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Benzodiazepine use in COPD: empirical evidence from Norway

Authors Halvorsen T, Martinussen PE

Received 18 February 2015

Accepted for publication 25 May 2015

Published 27 August 2015 Volume 2015:10(1) Pages 1695—1702

DOI https://doi.org/10.2147/COPD.S83107

Checked for plagiarism Yes

Review by Single-blind

Peer reviewer comments 3

Editor who approved publication: Dr Richard Russell

Thomas Halvorsen,1 Pål E Martinussen2

1SINTEF Technology and Society, Department for Health Research, 2Department of Sociology and Political Science, Norwegian University of Science and Technology, Trondheim, Norway

Background: The common comorbidities associated with COPD include, among others, anxiety, depression, and insomnia, for which the typical treatment involves the use of benzodiazepines (BZD). However, these medicines should be used with extra caution among COPD patients, since treatment with traditional BZD may compromise respiratory function.
Aims: This study investigated the use of BZD among persons suffering from COPD by analyzing three relevant indicators: 1) the sum of defined daily doses (DDD); 2) the number of prescribers involved; and 3) the number of different types of BZD used.
Data and methods: The study builds on a linkage of national prescription data and patient–administrative data, which includes all Norwegian drug prescriptions to persons hospitalized with a COPD diagnosis during 2009, amounting to a total of 5,380 observations. Regression techniques were used to identify the patients and the clinical characteristics associated with BZD use.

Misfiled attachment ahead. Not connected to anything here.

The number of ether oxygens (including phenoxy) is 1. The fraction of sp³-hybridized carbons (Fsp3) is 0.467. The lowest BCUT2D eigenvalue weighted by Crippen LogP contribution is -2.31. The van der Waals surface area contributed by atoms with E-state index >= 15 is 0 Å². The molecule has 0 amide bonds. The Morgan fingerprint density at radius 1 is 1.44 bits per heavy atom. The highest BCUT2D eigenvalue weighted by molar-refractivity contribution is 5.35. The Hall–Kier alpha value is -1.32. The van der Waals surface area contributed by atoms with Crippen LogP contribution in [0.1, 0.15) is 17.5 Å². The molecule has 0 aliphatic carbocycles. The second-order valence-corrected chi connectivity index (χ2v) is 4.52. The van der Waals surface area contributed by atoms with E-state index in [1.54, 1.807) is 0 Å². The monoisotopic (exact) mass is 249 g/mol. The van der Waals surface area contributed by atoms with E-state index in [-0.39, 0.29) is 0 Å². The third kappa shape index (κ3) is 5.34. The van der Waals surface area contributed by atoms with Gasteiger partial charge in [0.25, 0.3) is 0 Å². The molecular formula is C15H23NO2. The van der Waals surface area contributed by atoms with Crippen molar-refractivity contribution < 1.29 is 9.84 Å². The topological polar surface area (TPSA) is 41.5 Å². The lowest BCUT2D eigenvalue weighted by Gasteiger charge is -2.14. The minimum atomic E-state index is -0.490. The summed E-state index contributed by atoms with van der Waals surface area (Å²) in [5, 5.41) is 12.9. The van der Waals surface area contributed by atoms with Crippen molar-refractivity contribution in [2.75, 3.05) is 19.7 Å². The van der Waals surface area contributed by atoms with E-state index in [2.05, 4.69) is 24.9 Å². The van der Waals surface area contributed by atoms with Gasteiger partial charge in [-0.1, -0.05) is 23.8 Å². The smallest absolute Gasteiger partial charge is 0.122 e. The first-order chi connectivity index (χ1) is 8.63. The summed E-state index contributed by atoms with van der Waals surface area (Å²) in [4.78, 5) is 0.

Results: Of the 5,380 COPD patients treated in hospital during 2009, 3,707 (69%) were dispensed BZD during the following 12 months. Moreover, they were dispensed on average 197.08 DDD, had 1.22 prescribers, and used 0.98 types of BZD during the year. Women are more likely to use BZD for all levels of BZD use. Overnight planned care not only increases the risk of BZD use (DDD), but also the number of prescribers and the types of BZD in use.
Conclusion: In light of the high levels of BZD prescription found in this study, especially among women, it is recommended that general practitioners, hospital specialists, and others treating COPD patients should aim to acquire a complete picture of their patients’ BZD medication before more is prescribed in order to keep the use to a minimum.

Keywords: benzodiazepine use, defined daily doses, number of prescribers, patient and clinical characteristics, Norway, population based study

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